By Brian Feinzimer
By Charles Lam
By Joel Beers
By LP Hastings
By Dave Barton
By LP Hastings
By Joel Beers
That's when he got the idea to put it all under one roof—the guys, the cars, the girls, the swagger. He tossed the concept around with the guys on his car team, who simply shook their heads. "They were like, 'Wait a minute, Ken. So you're gonna charge guys to park their cars inside a building, and then you're gonna charge their friends and their friends' friends to pay to go look at their cars? It's not gonna happen.'"
But Miyoshi pressed on. "I was gonna make it work if it killed me," he says. The event would be called Import Showoff and would be an opportunity for tuners to compete for bragging rights and cash.
For Miyoshi, it was an opportune time. In 1993, while picking up a friend at 24 Hour Fitness in his new Supra, he left his keys in the ignition as he ran to knock on the window. In those few seconds, a man drunk and on drugs jumped into his car and drove it through a wall in front of the Bellflower police station. "My whole world went blank," he says.
After fighting with his insurance company, Miyoshi was granted $12,500 for the loss. He knew what to do with the money. "I was thinking, 'Am I gonna get another Supra and be paranoid, or am I gonna do what I want to do and not ask, 'What if?'"
He decided to put down a deposit at the Los Angeles County Fairplex in Pomona, but getting approval for the event was more challenging than he expected. A couple of years earlier, a gang brawl erupted at a lowrider car show there that left one dead and several injured. "Right when I said, 'fixed-up cars,' they shut me down," Miyoshi recalls.
Around the same time, young Asian American men with fixed-up sports cars were being targeted by authorities, particularly in Orange County. According to Dan Tsang, a UC Irvine radio-show host, Fountain Valley police kept a "mug book" filled with names and Polaroids of those whom they suspected of being gang members or "gang associates." Anyone who wore baggy clothes or had a car decked with flashy stickers, clear headlights and other modifications was seen as a threat. "They called it 'vigorous law enforcement,'" Tsang says.
Miyoshi finally got the go-ahead for his event after agreeing to rent metal detectors and let officials prescreen each car submitted. He had about four months to get everything together. For help with promoting the event, he turned to his buddies at Cypress College, a ragtag group of DJs, former gang members and car fanatics who'd often ditch class to play Pusoy Dos, or Filipino Poker, in a spot on campus they called "the pit." He photographed their cars to feature on fliers that he handed out at clubs and placed on cars at a popular drag race called Battle of the Imports in Palmdale. A flood of completed applications arrived in the mail. "I would look at the entries and be like, 'Whoa, this is nice,'" he says. "These were the cars I wanted. I knew I was onto something."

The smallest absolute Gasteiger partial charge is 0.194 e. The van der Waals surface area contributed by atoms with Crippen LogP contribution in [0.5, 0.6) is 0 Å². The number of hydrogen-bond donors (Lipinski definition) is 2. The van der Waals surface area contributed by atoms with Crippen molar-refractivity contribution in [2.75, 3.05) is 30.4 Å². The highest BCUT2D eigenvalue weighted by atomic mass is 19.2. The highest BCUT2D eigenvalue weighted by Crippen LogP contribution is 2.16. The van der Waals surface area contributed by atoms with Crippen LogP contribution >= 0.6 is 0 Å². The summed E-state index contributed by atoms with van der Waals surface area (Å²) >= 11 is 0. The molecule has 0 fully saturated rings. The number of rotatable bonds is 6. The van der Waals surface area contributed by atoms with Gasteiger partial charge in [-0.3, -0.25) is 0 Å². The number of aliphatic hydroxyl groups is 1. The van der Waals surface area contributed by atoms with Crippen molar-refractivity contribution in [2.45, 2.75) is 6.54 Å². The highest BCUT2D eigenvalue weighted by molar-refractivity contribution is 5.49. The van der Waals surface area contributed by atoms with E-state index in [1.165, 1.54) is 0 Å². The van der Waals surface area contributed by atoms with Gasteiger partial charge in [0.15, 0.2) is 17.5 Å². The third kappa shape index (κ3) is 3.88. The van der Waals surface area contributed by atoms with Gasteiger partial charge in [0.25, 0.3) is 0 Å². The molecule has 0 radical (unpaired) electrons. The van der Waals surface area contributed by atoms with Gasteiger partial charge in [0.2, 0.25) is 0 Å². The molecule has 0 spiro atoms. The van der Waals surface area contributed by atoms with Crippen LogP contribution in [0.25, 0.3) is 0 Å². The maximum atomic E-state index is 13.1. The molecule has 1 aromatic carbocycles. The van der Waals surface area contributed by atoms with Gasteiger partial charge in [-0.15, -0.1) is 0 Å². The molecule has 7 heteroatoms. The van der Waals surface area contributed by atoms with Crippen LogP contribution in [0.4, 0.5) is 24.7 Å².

* * *
In March 1995, about 3,500 people and 220 cars showed up for the big event. For car fans, it was the first chance to see the vehicles up close—really see them, rather than watching them pass by on a dark street. Non Fujita's gunmetal RX-7. RJ de Vera's white Integra. An iconic silver Veilside Supra.
"It was like going to a museum and seeing everyone's masterpieces," says Ron Bergenholtz, whose '91 Acura Integra was put on display. "You'd walk around and say, 'Oh, I like how he did his headlights.' It was very much like looking at art."
Dazed and exhausted, Miyoshi stumbled up to the skybox to take a breath, gazing at the cars and crowd down below. "That was the most amazing feeling," he says. "I felt like a pyromaniac at a bonfire."
After it was all over, he was so overwhelmed that he locked himself in his room for three days to decompress. His mom handed him food through the door. Finally, his friends started calling. "So when's the next one?" they'd ask.
Import Showoff snowballed to other locations—Del Mar, Anaheim, Northern California, Chicago, Houston, New Jersey, Honolulu and Vancouver. Every event was more epic than the last, as Miyoshi constantly added more diversions. Skateboarders did ollies on halfpipes, hip-hop crews battled for trophies (UC Irvine's Kaba Modern consistently reigned), and women in neon bikinis strutted across runways in the Miss Showoff pageant. Some shows brought out 14,000 spectators and attracted performers such as Black Eyed Peas, Warren G and Ice T.
Because of the success, the Specialty Equipment Market Association (SEMA), the aftermarket industry's organization, starting taking notice of Japanese parts and vehicles. Import Tuner Magazine would later call Miyoshi one of the "legends in the game," writing that he "took a hobby, and without knowing it, changed the way America saw Japanese cars, resculpting the automotive aftermarket landscape forever."
Though it wasn't long before Miyoshi started facing competitors—or, as he calls them, "carbon copies." Other import-car shows entered the scene, most notably, Hot Import Nights (HIN) based in Newport Beach. Founded in 1998, HIN was massive, fusing cars, electronic music, videogames and go-go dancers with big-name sponsors such as XM Satelite Radio, Hanes and Rockstar energy drinks. Hundreds of thousands of attendees would flock to sites such as Verizon Wireless Amphitheater in Irvine.